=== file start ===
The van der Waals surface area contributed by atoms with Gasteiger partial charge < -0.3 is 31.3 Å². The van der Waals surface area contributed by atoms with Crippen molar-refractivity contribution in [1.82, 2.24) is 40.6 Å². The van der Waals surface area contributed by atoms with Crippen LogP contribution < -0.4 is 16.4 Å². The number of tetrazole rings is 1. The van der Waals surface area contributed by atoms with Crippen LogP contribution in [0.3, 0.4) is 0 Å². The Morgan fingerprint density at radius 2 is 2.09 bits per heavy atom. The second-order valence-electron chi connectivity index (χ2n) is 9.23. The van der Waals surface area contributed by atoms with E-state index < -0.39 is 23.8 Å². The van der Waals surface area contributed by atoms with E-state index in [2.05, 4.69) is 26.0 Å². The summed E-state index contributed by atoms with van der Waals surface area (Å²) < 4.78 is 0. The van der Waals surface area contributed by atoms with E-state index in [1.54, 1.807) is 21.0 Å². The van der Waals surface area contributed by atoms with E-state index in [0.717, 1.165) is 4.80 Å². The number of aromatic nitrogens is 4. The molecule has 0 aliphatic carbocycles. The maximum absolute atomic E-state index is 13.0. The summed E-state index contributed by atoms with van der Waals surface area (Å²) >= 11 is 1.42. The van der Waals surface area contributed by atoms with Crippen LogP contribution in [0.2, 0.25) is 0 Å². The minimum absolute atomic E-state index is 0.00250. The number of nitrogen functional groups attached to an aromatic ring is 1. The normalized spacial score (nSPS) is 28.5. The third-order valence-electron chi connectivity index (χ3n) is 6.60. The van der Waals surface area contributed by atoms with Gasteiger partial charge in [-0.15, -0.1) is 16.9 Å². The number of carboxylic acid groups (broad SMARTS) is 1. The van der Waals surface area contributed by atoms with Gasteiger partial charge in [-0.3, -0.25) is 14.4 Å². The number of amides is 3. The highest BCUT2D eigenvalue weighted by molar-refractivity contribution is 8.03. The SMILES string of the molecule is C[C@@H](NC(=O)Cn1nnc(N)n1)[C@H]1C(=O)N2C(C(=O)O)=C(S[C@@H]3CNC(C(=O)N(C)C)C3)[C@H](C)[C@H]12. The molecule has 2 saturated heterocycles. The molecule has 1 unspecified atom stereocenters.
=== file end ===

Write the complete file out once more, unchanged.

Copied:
The van der Waals surface area contributed by atoms with Gasteiger partial charge < -0.3 is 31.3 Å². The van der Waals surface area contributed by atoms with Crippen molar-refractivity contribution in [1.82, 2.24) is 40.6 Å². The van der Waals surface area contributed by atoms with Crippen LogP contribution < -0.4 is 16.4 Å². The number of tetrazole rings is 1. The van der Waals surface area contributed by atoms with Crippen LogP contribution in [0.3, 0.4) is 0 Å². The Morgan fingerprint density at radius 2 is 2.09 bits per heavy atom. The second-order valence-electron chi connectivity index (χ2n) is 9.23. The van der Waals surface area contributed by atoms with E-state index < -0.39 is 23.8 Å². The van der Waals surface area contributed by atoms with E-state index in [2.05, 4.69) is 26.0 Å². The summed E-state index contributed by atoms with van der Waals surface area (Å²) < 4.78 is 0. The van der Waals surface area contributed by atoms with E-state index in [1.54, 1.807) is 21.0 Å². The van der Waals surface area contributed by atoms with E-state index in [0.717, 1.165) is 4.80 Å². The number of aromatic nitrogens is 4. The molecule has 0 aliphatic carbocycles. The maximum absolute atomic E-state index is 13.0. The summed E-state index contributed by atoms with van der Waals surface area (Å²) >= 11 is 1.42. The van der Waals surface area contributed by atoms with Crippen LogP contribution in [0.2, 0.25) is 0 Å². The minimum absolute atomic E-state index is 0.00250. The number of nitrogen functional groups attached to an aromatic ring is 1. The normalized spacial score (nSPS) is 28.5. The third-order valence-electron chi connectivity index (χ3n) is 6.60. The van der Waals surface area contributed by atoms with Gasteiger partial charge in [-0.15, -0.1) is 16.9 Å². The number of carboxylic acid groups (broad SMARTS) is 1. The van der Waals surface area contributed by atoms with Gasteiger partial charge in [-0.3, -0.25) is 14.4 Å². The number of amides is 3. The highest BCUT2D eigenvalue weighted by molar-refractivity contribution is 8.03. The SMILES string of the molecule is C[C@@H](NC(=O)Cn1nnc(N)n1)[C@H]1C(=O)N2C(C(=O)O)=C(S[C@@H]3CNC(C(=O)N(C)C)C3)[C@H](C)[C@H]12. The molecule has 2 saturated heterocycles. The molecule has 1 unspecified atom stereocenters.